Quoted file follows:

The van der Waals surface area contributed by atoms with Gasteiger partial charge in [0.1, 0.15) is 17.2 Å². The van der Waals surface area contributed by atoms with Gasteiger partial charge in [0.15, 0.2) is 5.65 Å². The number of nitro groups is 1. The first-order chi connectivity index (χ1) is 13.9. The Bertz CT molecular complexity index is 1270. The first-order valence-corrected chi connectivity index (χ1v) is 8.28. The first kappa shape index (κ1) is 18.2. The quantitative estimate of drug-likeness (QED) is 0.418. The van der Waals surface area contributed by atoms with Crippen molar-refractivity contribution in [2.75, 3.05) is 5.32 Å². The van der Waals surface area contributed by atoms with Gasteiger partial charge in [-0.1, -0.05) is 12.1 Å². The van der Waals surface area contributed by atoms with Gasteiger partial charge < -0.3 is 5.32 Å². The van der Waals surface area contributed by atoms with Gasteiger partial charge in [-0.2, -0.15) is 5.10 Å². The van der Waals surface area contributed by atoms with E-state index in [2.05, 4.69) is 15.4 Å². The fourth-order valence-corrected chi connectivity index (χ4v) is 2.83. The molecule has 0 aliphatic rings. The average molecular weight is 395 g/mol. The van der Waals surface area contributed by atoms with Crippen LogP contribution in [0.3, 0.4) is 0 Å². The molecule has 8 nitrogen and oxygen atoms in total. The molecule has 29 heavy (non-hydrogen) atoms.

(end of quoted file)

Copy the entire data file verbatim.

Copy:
The van der Waals surface area contributed by atoms with Gasteiger partial charge in [0.1, 0.15) is 17.2 Å². The van der Waals surface area contributed by atoms with Gasteiger partial charge in [0.15, 0.2) is 5.65 Å². The number of nitro groups is 1. The first-order chi connectivity index (χ1) is 13.9. The Bertz CT molecular complexity index is 1270. The first-order valence-corrected chi connectivity index (χ1v) is 8.28. The first kappa shape index (κ1) is 18.2. The quantitative estimate of drug-likeness (QED) is 0.418. The van der Waals surface area contributed by atoms with Crippen molar-refractivity contribution in [2.75, 3.05) is 5.32 Å². The van der Waals surface area contributed by atoms with Gasteiger partial charge in [-0.1, -0.05) is 12.1 Å². The van der Waals surface area contributed by atoms with Gasteiger partial charge < -0.3 is 5.32 Å². The van der Waals surface area contributed by atoms with Gasteiger partial charge in [-0.2, -0.15) is 5.10 Å². The van der Waals surface area contributed by atoms with E-state index in [2.05, 4.69) is 15.4 Å². The fourth-order valence-corrected chi connectivity index (χ4v) is 2.83. The molecule has 0 aliphatic rings. The average molecular weight is 395 g/mol. The van der Waals surface area contributed by atoms with Crippen LogP contribution in [0.3, 0.4) is 0 Å². The molecule has 8 nitrogen and oxygen atoms in total. The molecule has 29 heavy (non-hydrogen) atoms.